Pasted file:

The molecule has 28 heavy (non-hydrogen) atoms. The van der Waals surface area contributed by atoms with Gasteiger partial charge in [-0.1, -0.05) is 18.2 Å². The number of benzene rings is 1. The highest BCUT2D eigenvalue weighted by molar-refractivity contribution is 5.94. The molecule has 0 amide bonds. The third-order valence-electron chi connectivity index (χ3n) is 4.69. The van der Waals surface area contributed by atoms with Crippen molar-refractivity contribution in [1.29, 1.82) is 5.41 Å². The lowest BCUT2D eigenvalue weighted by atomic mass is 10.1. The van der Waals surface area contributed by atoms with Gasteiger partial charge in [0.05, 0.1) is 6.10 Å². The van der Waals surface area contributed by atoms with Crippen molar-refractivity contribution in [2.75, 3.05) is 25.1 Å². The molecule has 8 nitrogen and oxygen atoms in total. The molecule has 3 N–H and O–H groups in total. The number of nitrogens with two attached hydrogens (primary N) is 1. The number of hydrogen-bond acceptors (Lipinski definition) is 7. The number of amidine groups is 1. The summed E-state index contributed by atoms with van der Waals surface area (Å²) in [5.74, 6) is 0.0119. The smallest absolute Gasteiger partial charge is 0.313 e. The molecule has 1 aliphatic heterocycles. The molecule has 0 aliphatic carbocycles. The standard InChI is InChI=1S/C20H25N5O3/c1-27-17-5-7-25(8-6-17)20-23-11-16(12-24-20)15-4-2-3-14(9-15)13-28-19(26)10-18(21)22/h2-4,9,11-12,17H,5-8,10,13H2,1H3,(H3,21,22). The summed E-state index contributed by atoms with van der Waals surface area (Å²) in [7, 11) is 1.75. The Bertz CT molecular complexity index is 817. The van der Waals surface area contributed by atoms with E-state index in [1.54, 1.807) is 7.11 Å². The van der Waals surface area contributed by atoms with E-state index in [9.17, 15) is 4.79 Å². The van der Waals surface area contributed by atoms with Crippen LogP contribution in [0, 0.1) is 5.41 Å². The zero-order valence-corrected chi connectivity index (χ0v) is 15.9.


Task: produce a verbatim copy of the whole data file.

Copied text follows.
The molecule has 28 heavy (non-hydrogen) atoms. The van der Waals surface area contributed by atoms with Gasteiger partial charge in [-0.1, -0.05) is 18.2 Å². The number of benzene rings is 1. The highest BCUT2D eigenvalue weighted by molar-refractivity contribution is 5.94. The molecule has 0 amide bonds. The third-order valence-electron chi connectivity index (χ3n) is 4.69. The van der Waals surface area contributed by atoms with Crippen molar-refractivity contribution in [1.29, 1.82) is 5.41 Å². The lowest BCUT2D eigenvalue weighted by atomic mass is 10.1. The van der Waals surface area contributed by atoms with Gasteiger partial charge in [0.05, 0.1) is 6.10 Å². The van der Waals surface area contributed by atoms with Crippen molar-refractivity contribution in [2.75, 3.05) is 25.1 Å². The molecule has 8 nitrogen and oxygen atoms in total. The molecule has 3 N–H and O–H groups in total. The number of nitrogens with two attached hydrogens (primary N) is 1. The number of hydrogen-bond acceptors (Lipinski definition) is 7. The number of amidine groups is 1. The summed E-state index contributed by atoms with van der Waals surface area (Å²) in [5.74, 6) is 0.0119. The smallest absolute Gasteiger partial charge is 0.313 e. The molecule has 1 aliphatic heterocycles. The molecule has 0 aliphatic carbocycles. The standard InChI is InChI=1S/C20H25N5O3/c1-27-17-5-7-25(8-6-17)20-23-11-16(12-24-20)15-4-2-3-14(9-15)13-28-19(26)10-18(21)22/h2-4,9,11-12,17H,5-8,10,13H2,1H3,(H3,21,22). The summed E-state index contributed by atoms with van der Waals surface area (Å²) in [7, 11) is 1.75. The Bertz CT molecular complexity index is 817. The van der Waals surface area contributed by atoms with E-state index in [1.54, 1.807) is 7.11 Å². The van der Waals surface area contributed by atoms with E-state index in [9.17, 15) is 4.79 Å². The van der Waals surface area contributed by atoms with Crippen LogP contribution in [0, 0.1) is 5.41 Å². The zero-order valence-corrected chi connectivity index (χ0v) is 15.9.